Digital Asset Management & Film Archival

January 9, 2009 at 10:28 am

Introduction

Put yourself in this scenario, you have just received an e-mail about one of your online photos, the sender would like a hi-res copy for print (be it a competition entry/client/magazine/whatever), this is great news, but where did you put the original media??? If you’ve been taking a lot of photos for a while you could be wading through an awful lot of files or film to find one image, and that’s time that you either don’t have or could better spend on something else.

This is where Digital Asset Management (DAM) comes into its own. In this post I will describe the methods I use to store and catalogue my photographs in order that I can quickly locate the original media for any print or digital file. These methods add a very small initial overhead to storing your photos, but deliver an easily searched and cleverly indexed image catalogue.

For my purposes I use some software called Iview MediaPro, but Adobe Bridge, Lightroom, or any other photographic/media cataloguing software will work just as well. In order to use this method successfully you will need to have some of this software installed on your computer.

Organising your files

  • Folder Structure

    I organise all of my files in a very simple, but very powerful hierarchy of folders on my hard drive. The folders can easily be archived onto other media and backups can be taken at any point.

    I have a folder for each year. The folder format is: YYYY

    In the year folders I have a folder for each shoot based upon the year month and first day of the shoot. All of the digital originals and film scans for that shoot go into this folder. The folder format is: YYYYMMDD_Location_Subjects_OtherInfo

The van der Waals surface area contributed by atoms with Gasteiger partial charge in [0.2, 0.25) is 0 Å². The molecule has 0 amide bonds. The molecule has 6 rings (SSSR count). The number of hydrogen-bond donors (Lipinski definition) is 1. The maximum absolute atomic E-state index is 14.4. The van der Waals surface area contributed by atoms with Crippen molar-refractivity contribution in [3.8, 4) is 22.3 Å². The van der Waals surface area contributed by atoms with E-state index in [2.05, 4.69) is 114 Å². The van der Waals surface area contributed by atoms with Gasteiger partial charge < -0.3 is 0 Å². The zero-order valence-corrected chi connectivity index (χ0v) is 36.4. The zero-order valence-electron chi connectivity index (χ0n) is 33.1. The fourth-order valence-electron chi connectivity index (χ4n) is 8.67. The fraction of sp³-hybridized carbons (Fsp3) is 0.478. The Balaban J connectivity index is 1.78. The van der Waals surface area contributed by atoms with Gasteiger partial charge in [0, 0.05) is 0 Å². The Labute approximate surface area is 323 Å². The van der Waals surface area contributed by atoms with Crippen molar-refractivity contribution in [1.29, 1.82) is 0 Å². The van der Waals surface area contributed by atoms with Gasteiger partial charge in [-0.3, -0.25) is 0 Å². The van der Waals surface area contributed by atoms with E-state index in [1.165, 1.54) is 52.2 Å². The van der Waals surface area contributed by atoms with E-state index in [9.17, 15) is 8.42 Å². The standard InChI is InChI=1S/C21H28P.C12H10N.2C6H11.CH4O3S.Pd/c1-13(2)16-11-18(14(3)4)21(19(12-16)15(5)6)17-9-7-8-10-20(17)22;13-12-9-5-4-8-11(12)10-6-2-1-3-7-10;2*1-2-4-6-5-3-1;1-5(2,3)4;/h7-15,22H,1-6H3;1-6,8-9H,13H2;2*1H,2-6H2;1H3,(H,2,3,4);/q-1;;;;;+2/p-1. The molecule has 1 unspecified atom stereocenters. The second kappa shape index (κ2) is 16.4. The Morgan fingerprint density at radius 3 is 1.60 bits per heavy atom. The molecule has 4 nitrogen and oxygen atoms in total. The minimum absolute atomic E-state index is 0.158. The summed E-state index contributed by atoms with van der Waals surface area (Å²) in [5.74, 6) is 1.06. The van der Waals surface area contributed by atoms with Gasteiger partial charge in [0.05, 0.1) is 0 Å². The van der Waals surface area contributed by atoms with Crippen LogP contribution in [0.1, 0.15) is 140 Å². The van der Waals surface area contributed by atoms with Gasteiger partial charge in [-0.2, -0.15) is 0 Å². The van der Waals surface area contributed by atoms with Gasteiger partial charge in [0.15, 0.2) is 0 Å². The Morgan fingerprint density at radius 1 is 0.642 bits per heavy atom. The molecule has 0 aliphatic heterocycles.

In the shoot folders I have a folder where I keep all edits, in my case PSD files. I DO NOT catalogue edits. The folder format is: EDITS

    DAM folder structure
    © Ben Anderson

  • File Names

    Digital cameras do pretty well at giving your photos unique file names, but some will re-use the same filenames after counting though a particular range. By storing your shots in ‘shoot folders’ as described above it’s very unlikely that you’ll get duplicates in one place that will overwrite one another. Cameras insert a lot of metadata into the headers of your files, this metadata can describe exposure, time, date, image resolution, camera model, and much more, all of this is information that your catalogue software will import.

    Film scans on the other hand contain none of this information, if you’re lucky you will get the scan date/time and scanner model. It is VITAL that you use a numbering system for your scans. I use a very simple but, again, very powerful system which I will now describe:

    I store all of my negatives in film binders, be they 135, 120, 4×5, or 8×10. Each binder is numbered, the first being 0001. The negatives are inserted into archival film pages. Each page is numbered, the very first page being page 00010001 (the first 4 digits are the binder number – this stops pages being put in the wrong binders later), each individual frame is simply the frame number on the film. So, if I scanned frame 9 on film page 1 from binder 1, it would be named 00010001-9.tif This makes it exceptionally simple to locate an original film frame from a scan.

  • Cataloguing

  • File Import

    Every time I add original files into a ‘shoot folder’ that folder gets imported into Iview MediaPro – it’s just a drag and drop, the tool itself only ever keeps one catalogue copy of a file so dropping the same files in more than once does not create duplicates in the catalogue. This means that if you ever forget to add something you can just drop your entire folder structure in again, all the missing content will get added.

  • Adding Value

    Now that my catalogue knows about the files, I want to record some additional information about them.